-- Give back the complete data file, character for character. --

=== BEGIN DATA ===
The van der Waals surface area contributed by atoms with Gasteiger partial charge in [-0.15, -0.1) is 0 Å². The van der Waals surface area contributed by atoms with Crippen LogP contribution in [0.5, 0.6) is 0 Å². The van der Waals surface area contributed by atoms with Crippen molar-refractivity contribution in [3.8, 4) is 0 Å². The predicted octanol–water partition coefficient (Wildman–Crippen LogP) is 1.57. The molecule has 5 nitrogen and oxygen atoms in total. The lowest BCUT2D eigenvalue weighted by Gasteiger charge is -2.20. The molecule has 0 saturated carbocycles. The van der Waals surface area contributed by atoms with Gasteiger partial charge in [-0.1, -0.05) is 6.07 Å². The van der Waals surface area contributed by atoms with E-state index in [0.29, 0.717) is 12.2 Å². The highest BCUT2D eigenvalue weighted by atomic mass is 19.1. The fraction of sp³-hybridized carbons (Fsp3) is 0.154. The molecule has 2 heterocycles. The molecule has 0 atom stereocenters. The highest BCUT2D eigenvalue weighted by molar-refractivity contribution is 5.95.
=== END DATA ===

The van der Waals surface area contributed by atoms with Gasteiger partial charge in [-0.15, -0.1) is 0 Å². The van der Waals surface area contributed by atoms with Crippen LogP contribution in [0.5, 0.6) is 0 Å². The van der Waals surface area contributed by atoms with Crippen molar-refractivity contribution in [3.8, 4) is 0 Å². The predicted octanol–water partition coefficient (Wildman–Crippen LogP) is 1.57. The molecule has 5 nitrogen and oxygen atoms in total. The lowest BCUT2D eigenvalue weighted by Gasteiger charge is -2.20. The molecule has 0 saturated carbocycles. The van der Waals surface area contributed by atoms with Gasteiger partial charge in [-0.1, -0.05) is 6.07 Å². The van der Waals surface area contributed by atoms with E-state index in [0.29, 0.717) is 12.2 Å². The highest BCUT2D eigenvalue weighted by atomic mass is 19.1. The fraction of sp³-hybridized carbons (Fsp3) is 0.154. The molecule has 2 heterocycles. The molecule has 0 atom stereocenters. The highest BCUT2D eigenvalue weighted by molar-refractivity contribution is 5.95.